One modern piece finds its way int the programme: The Phoenix and the Turtle by Huw Watkins. This piece was commissioned for Stile Antico and they premiered it in 2014: I don’t know if this is the composition’s first recording. Watkins has chosen to set a poem by Shakespeare, which describes the funeral rites of a phoenix and a turtle dove. As Matthew O’Donovan remarks, “on the surface... [it is] …a poem about the death of ideal love.” However, he goes on to say that there is a view in some circles that Shakespeare’s poem is in fact an allegory about Catholic martyrs and specifically St Anne Line, martyred in 1601 and her husband, Roger, who died – perhaps not as a martyr – shortly before her. If that theory is correct then Watkins’ piece fits into the programme nicely. The poem is in two parts of unequal length, the second part being ‘Threnos’ (Funeral song). Watkins has written an interesting piece and his composition serves as a salutary reminder that we all respond to words – and music – differently. Had I not heard Watkins’ music and read the words in isolation I would have assumed that a musical setting of the first part of the poem would probably have involved fairly slow-moving music of mourning and/or reflection. Watkins has other ideas, though. His music is very busy and full of energy. The notes suggest he’s evoking “the busy hustle and bustle of funeral preparations”. The pace starts to slow just before Watkins moves into his setting of the ‘Threnos’. That section itself is slow and poignant.

The final work on Stile Antico’s programme is the setting of the Lamentations by Robert White. This music isn’t as well known as the two sets of Lamentations by Thomas Tallis but, my goodness, it deserves to be. White sets six verses of Lamentations and he also sets the Hebrew letter that precedes each one. The music to which each letter is set is different while there’s great variety also in the music to which the verses themselves are set. White responds to the words very keenly and so, for instance, the second verse is very dramatic while there’s great urgency in the music – and performance – of the fourth verse. Part way through and again right at the end White sets the refrain ‘Jerusalem, Jerusalem, convertere….’ The first time his music is very sorrowful; the second time the tone is more beseeching. This is a magnificent set of Lamentations and it’s superbly performed by Stile Antico.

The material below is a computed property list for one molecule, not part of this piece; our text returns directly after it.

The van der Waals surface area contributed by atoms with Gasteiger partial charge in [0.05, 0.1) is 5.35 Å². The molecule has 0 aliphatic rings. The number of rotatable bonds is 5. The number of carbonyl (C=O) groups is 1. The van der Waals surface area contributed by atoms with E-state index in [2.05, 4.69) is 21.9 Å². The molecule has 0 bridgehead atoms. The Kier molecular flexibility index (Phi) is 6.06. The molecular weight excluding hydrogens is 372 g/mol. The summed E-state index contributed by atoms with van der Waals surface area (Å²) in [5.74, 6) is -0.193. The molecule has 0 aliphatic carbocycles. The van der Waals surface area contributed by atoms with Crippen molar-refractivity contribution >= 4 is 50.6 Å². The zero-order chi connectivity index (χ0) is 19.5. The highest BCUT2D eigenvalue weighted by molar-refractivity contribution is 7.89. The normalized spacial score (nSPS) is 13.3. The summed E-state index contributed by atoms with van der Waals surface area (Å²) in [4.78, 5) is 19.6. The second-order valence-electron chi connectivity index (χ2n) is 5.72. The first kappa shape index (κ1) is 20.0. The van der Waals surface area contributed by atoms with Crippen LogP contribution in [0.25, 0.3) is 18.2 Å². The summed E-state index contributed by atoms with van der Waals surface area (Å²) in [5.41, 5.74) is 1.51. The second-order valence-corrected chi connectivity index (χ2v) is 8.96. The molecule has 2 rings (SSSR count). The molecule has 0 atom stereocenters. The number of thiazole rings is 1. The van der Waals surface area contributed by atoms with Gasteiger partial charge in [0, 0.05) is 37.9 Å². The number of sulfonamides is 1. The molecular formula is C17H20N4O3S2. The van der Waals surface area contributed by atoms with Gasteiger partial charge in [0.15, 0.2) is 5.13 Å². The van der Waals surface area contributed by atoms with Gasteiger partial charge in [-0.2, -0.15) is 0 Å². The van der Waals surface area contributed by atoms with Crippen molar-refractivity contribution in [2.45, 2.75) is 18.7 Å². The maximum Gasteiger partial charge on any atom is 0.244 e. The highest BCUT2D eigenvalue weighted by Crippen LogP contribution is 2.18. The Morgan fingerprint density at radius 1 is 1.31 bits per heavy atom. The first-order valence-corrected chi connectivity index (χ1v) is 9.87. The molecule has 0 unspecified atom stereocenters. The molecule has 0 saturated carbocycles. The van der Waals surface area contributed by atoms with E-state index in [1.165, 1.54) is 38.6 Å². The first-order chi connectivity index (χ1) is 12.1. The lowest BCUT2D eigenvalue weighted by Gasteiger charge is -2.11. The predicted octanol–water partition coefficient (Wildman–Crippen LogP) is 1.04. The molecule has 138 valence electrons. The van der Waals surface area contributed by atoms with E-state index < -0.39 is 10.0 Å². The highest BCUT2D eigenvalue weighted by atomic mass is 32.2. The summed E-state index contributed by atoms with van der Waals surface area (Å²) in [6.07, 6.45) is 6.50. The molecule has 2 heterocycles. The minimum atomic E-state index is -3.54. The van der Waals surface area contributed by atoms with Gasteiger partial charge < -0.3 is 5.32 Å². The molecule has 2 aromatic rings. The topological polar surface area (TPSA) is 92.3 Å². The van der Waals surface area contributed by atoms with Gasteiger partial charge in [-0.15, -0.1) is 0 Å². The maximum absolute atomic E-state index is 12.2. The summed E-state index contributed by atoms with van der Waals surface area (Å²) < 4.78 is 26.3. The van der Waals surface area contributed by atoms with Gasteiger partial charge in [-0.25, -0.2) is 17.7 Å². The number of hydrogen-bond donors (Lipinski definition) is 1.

This is a very thoughtfully constructed programme containing wonderful music. I’ve heard most of Stile Antico’s previous discs and, unfailingly, I’ve been impressed not only by the sheer quality of their singing but also by the intelligence and understanding with which they approach the music. This latest release is right up to the standard that they’ve established. They’ve been beautifully recorded in the acoustic of All Hallows’ Church. Producer Jeremy Summerly and engineer Brad Michel have presented the performances in excellent, sympathetic sound which reproduces the music with becoming clarity and an ideal amount of space around the voices. Matthew O’Donovan, one of Stile Antico’s basses, always writes the booklet notes for the ensemble’s discs. As ever, these notes are expert and highly readable.
John Quinn

Previous review: Simon Thompson

John Dowland (1563-1626): Flow my tears [5:10]
William Byrd (1540-1623): Tristitia et anxietas [10:34]
Richard Dering (c.1580-1630): Factum est silentium [2:25]
John Dowland: In this trembling shadow [3:46]
Peter Philips (c.1560-1628): Gaude Maria / Virgo prudentissima [5:22]
Philippe de Monte (1521-1603): Super Flumina Babylonis [5:28]
William Byrd: Quomodo cantabimus [7:41]
Peter Philips: Regina caeli laetare [2:34]
Huw Watkins (b. 1976): The Phoenix and the Turtle [5:46]
Robert White (c.1538-1574): Lamentations [22:41]